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Ackr3-Venus knock-in mouse lights up brain vasculature.

Ehrlich AT, Semache M, Couvineau P, Wojcik S, Kobayashi H, Thelen M, Gross F, Hogue M, Le Gouill C, Darcq E, Bouvier M, Kieffer BL

Douglas Research Center, McGill University, Montréal, Canada. aliza.ehrlich@ucsf.edu.

The atypical chemokine receptor 3, ACKR3, is a G protein-coupled receptor, which does not couple to G proteins but recruits βarrestins. At present, ACKR3 is considered a target for cancer and cardiovascular disorders, but less is known about the potential of ACKR3 as a target for brain disease. Further, mouse lines have been created to identify cells expressing the receptor, but there is no tool to visualize and study the receptor itself under physiological conditions. Here, we engineered a knock-in (KI) mouse expressing a functional ACKR3-Venus fusion protein to directly detect the receptor, particularly in the adult brain. In HEK-293 cells, native and fused receptors showed similar membrane expression, ligand induced trafficking and signaling profiles, indicating that the Venus fusion does not alter receptor signaling. We also found that ACKR3-Venus enables direct real-time monitoring of receptor trafficking using resonance energy transfer. In ACKR3-Venus knock-in mice, we found normal ACKR3 mRNA levels in the brain, suggesting intact gene transcription. We fully mapped receptor expression across 14 peripheral organs and 112 brain areas and found that ACKR3 is primarily localized to the vasculature in these tissues. In the periphery, receptor distribution aligns with previous reports. In the brain there is notable ACKR3 expression in endothelial vascular cells, hippocampal GABAergic interneurons and neuroblast neighboring cells. In conclusion, we have generated Ackr3-Venus knock-in mice with a traceable ACKR3 receptor, which will be a useful tool to the research community for interrogations about ACKR3 biology and related diseases.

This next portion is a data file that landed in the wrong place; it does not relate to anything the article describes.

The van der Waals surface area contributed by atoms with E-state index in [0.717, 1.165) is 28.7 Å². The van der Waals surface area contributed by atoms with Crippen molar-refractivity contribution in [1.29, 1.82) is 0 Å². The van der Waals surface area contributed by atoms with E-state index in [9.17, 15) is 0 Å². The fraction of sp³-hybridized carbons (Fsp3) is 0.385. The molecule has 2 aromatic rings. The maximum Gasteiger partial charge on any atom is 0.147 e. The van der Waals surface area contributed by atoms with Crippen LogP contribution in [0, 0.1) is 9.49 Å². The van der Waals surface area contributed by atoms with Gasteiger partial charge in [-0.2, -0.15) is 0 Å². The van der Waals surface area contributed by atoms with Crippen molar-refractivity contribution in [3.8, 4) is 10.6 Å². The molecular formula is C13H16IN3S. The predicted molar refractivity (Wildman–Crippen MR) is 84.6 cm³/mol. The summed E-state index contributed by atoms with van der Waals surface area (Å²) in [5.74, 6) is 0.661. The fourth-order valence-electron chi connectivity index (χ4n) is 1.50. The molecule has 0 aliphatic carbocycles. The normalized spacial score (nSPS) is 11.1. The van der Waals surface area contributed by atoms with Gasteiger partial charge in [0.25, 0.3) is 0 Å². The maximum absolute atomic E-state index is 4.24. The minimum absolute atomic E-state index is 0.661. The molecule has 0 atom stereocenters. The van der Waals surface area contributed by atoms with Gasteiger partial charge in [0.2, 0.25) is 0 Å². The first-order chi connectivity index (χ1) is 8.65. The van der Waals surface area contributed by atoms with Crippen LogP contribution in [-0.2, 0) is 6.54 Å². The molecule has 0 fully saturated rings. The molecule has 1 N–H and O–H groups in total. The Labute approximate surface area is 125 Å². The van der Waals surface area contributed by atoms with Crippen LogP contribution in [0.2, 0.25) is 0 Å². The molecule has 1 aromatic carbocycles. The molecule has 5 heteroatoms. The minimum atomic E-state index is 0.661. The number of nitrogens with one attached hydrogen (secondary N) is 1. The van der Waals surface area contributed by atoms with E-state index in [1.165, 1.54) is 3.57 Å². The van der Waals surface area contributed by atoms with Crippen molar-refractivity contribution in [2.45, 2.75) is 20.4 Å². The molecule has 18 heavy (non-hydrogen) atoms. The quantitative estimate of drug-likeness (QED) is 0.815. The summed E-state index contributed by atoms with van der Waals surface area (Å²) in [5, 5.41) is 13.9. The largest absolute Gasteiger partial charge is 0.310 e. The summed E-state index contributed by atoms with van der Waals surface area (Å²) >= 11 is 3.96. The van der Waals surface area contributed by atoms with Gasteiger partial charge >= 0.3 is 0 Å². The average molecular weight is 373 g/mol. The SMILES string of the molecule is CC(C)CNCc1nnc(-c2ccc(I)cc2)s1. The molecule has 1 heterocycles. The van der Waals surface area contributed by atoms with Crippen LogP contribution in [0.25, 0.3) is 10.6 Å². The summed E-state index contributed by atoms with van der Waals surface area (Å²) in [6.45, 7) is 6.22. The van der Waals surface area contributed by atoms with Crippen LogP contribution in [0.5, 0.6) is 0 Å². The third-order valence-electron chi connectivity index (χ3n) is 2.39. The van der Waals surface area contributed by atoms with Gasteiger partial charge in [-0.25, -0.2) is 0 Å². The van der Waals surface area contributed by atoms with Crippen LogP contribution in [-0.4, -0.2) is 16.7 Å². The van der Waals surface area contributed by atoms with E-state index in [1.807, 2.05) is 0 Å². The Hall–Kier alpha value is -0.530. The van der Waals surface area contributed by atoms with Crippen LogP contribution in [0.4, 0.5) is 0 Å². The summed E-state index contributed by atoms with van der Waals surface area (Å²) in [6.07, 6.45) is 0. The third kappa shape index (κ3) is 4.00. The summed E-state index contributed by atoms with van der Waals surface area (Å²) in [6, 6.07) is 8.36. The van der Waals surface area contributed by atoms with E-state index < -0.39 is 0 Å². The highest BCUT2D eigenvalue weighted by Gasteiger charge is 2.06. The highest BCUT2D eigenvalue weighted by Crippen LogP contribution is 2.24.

Mol Brain 2021;14(1):151.

Pubmed ID: 34583741

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